Thursday, March 10, 2016


Thursday, March 10, 2016
The 5th Commencement of the Stanford Seed Transformation Programme aimed at ending the cycle of poverty in developing economies was held in Accra last Friday.

The Stanford Institute for Innovation in Developing Economies, (Stanford Seed) has been established through the generosity of Stanford Graduate School of Business alumni, Robert King and the wife Dottie King.
The Seed's integrated approach addresses multiple fronts across multiple time horizons.

Under the programme, coordinators have initiated what they called “in-country efforts to help scale high-potential enterprises and create jobs.”
It was designed and led by the Stanford faculty with the support of some local faculty instructors.

The programme will offer general management training, hands on workshops and networking opportunities to established African SMEs with high growth potential.

Reverend Emmanuel Kitcher, Regional Manager for the SEED Programme, said the initiative is inspiring Stanford students to become “globally-engaged leaders, and supporting critical research from across the university to maximize our impact.

“It is said that if the companies founded by Stanford graduates since 1930 were an independent nation, it would be the 10th largest economy in the world,” he said, adding that the programme has brought “innovative mindset and practical business training to entrepreneurs in Africa by establishing its first footprint in Accra in July 2013 to serve the West Africa sub-region.”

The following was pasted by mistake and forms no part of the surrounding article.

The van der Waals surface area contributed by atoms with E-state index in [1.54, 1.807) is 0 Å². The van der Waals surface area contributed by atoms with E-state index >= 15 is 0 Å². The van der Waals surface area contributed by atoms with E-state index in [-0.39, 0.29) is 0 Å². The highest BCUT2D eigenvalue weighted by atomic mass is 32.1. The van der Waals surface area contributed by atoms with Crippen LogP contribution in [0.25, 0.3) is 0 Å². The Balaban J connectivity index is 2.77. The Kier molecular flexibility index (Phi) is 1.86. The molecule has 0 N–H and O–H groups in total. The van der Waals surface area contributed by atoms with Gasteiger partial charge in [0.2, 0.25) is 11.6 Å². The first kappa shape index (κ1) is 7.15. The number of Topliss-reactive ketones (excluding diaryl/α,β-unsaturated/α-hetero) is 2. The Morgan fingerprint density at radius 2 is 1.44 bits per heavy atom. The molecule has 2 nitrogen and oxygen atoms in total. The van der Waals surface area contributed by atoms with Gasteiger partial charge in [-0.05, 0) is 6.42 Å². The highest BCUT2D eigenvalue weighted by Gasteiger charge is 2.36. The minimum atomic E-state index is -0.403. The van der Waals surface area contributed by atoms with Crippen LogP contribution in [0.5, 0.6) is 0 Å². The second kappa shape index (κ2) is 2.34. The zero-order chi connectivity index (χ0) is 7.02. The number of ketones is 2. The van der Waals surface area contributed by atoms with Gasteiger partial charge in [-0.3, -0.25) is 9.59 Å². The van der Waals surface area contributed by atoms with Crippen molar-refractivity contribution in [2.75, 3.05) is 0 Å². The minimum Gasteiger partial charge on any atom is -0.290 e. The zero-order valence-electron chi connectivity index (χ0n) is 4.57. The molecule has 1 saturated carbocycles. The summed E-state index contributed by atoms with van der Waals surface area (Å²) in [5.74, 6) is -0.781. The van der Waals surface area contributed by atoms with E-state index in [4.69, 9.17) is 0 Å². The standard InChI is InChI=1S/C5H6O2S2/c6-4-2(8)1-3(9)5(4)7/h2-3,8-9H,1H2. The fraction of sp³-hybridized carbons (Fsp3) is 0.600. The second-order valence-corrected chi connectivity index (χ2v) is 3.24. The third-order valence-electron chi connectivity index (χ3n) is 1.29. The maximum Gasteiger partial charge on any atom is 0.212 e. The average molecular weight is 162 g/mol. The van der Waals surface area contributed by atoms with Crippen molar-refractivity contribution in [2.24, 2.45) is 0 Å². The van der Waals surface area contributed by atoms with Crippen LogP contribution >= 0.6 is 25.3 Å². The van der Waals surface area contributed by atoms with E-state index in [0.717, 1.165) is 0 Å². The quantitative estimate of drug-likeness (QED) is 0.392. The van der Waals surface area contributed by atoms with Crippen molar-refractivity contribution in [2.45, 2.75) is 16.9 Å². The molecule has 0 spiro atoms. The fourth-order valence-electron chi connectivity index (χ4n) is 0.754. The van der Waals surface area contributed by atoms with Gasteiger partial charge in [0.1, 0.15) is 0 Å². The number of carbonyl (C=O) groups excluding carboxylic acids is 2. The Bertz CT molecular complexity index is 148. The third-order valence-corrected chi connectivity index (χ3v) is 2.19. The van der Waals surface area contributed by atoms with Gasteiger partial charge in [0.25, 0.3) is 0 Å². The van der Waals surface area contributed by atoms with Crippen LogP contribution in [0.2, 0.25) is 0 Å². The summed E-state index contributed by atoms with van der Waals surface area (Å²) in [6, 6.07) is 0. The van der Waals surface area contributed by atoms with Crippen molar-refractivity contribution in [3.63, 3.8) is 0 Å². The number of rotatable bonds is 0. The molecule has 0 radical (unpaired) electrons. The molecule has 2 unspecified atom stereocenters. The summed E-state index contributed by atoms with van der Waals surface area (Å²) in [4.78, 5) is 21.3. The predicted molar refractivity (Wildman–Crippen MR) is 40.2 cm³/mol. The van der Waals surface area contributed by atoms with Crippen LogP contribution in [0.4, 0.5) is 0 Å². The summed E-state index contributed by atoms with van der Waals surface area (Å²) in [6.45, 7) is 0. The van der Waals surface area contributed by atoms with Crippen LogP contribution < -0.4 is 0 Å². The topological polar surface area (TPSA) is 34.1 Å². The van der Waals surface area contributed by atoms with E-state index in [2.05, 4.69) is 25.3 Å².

“Since July 2013, over 110 CEOs and founders of various SME’s from Nigeria, Cote d’Ivoire, Senegal, Sierra Leone, Liberia and Ghana have participated in the programme.

“A distinguishing aspect of the programme is the presence on the ground of Seed Volunteer business coaches, who are assigned to the participating companies in the programme,” he added.

He also introduced the high-profile instructors to the audience.
“We are already seeing some of these companies expand their operations even into the USA. Finally a number of these companies that used to walk alone are beginning to collaborate with other companies and beginning to embrace the idea of opening up their businesses to other investors, particularly private equity.”

Rev. Kitcher also said that “with 85% of the world’s population growth coming from emerging nations, how are we going to create sustainable jobs to absorb the large young workforce?”

 “In Ghana for example, SMEs provide about 85% of the manufacturing employment and account for 90% of existing businesses in the country, contributing to 70% of the country’s GDP.”

Dr. Papa Kwesi Nduom, an accomplished entrepreneur and politician, who was the guest speaker, said businesses can only grow through determination and hard work.

He advised those willing to start businesses to learn the hard way and make efforts to explore untapped areas.

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